The heart cannot exalt in what the mind rejects. And where the foundations are destroyed, the righteous are helpless.
It is grievous how a diet of drivel will destroy a soul. Then covenant children fall easy prey to the carnal deceptions of Satan. But long and deep drinks from the wells of salvation nourish the soul, stir the affections, and steel the will in confidence around newfound conviction. This appears to be what happened in many young people on the Theological Foundations For Youth (TFY) 2011 Team (pictured).
I’m just home from a two-hour breakfast with a student leader who took long, thirsty slurps of truth at the TFY program in Pittsburgh, Penn. My own heart was stirred as this young man (who was sent into this adventure by our session) spoke of “understanding the whys” of the Christian life and seeing the church as a “witnessing institution.”
In this theological boot camp teenagers dug hard into seminary level material for their first week. They plunged into St. Augustine’s Confessions and carefully scoured J. Gresham Machen’s Christianity And Liberalism. They sat for many hours under the instruction of pastors and seminary professors. They discussed how the regulative principle of worship is the logical extension of Sola Scriptura and wrestled with the implications of the mediatorial kingship of Jesus Christ.
But TFY isn’t only about propositional truth. This ministry is dedicated to “equipping young people for a life of ministry to Christ in the RP church by providing … practical ministry experiences and an increased awareness of opportunities to serve Christ within the RPCNA.” This meant the students had an active itinerary in local congregations their second week laboring in diaconal work and vacation bible schools. They visited several RPCNA institutions where communities of people are actively serving Jesus Christ. They experienced the entire adventure together , and are now part of a growing community of TFY alumni.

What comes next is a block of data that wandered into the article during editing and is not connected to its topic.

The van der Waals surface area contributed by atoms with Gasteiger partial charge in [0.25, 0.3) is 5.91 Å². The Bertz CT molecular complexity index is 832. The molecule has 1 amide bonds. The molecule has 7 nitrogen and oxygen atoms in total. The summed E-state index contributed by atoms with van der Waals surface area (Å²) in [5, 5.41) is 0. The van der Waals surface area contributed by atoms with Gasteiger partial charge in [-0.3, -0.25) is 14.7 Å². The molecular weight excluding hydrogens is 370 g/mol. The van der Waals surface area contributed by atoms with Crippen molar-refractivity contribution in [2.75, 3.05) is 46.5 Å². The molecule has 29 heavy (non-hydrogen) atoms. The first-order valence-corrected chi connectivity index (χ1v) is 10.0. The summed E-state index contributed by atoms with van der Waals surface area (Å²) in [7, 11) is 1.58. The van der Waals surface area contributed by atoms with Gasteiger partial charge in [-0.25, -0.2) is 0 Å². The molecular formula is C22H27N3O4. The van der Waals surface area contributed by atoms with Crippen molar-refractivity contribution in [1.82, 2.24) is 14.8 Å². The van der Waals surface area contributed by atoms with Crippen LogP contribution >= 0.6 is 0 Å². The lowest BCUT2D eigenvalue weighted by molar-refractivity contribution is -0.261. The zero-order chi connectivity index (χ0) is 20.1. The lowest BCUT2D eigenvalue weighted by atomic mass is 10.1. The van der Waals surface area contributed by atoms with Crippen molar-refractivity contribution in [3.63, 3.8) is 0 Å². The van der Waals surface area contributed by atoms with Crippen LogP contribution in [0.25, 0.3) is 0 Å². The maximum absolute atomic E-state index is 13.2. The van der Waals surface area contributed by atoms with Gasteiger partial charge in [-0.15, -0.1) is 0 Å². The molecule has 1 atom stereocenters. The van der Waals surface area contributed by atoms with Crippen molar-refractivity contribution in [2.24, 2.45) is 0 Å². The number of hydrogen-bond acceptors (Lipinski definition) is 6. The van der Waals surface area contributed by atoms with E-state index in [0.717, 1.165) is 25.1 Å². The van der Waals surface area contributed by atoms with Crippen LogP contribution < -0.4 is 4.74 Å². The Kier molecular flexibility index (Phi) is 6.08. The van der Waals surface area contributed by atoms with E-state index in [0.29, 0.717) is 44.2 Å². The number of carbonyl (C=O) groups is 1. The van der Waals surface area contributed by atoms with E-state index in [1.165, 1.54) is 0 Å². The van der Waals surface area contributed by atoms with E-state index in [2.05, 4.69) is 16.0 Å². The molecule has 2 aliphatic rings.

Jesus commended such an integrated approach: “Everyone who hears these words of mine and does them will be like a wise man who built his house on the rock” (Matt. 7:24). I’m reminded of my pastor’s story of returning from his Ph.D. studies in Scotland in the 1950s to to engage in intercessory prayer (in Ken Smith’s living room) and intentional Gospel endeavors alongside Leroy Eims and Bill Bright. Though always imperfect, such labors will bear eternal fruit because “Jesus Christ is the same yesterday, today, and forever” (Heb. 13:8). I look forward to seeing how the Lord will use this present generation of students whose hearts are built firmly and soundly on the Rock.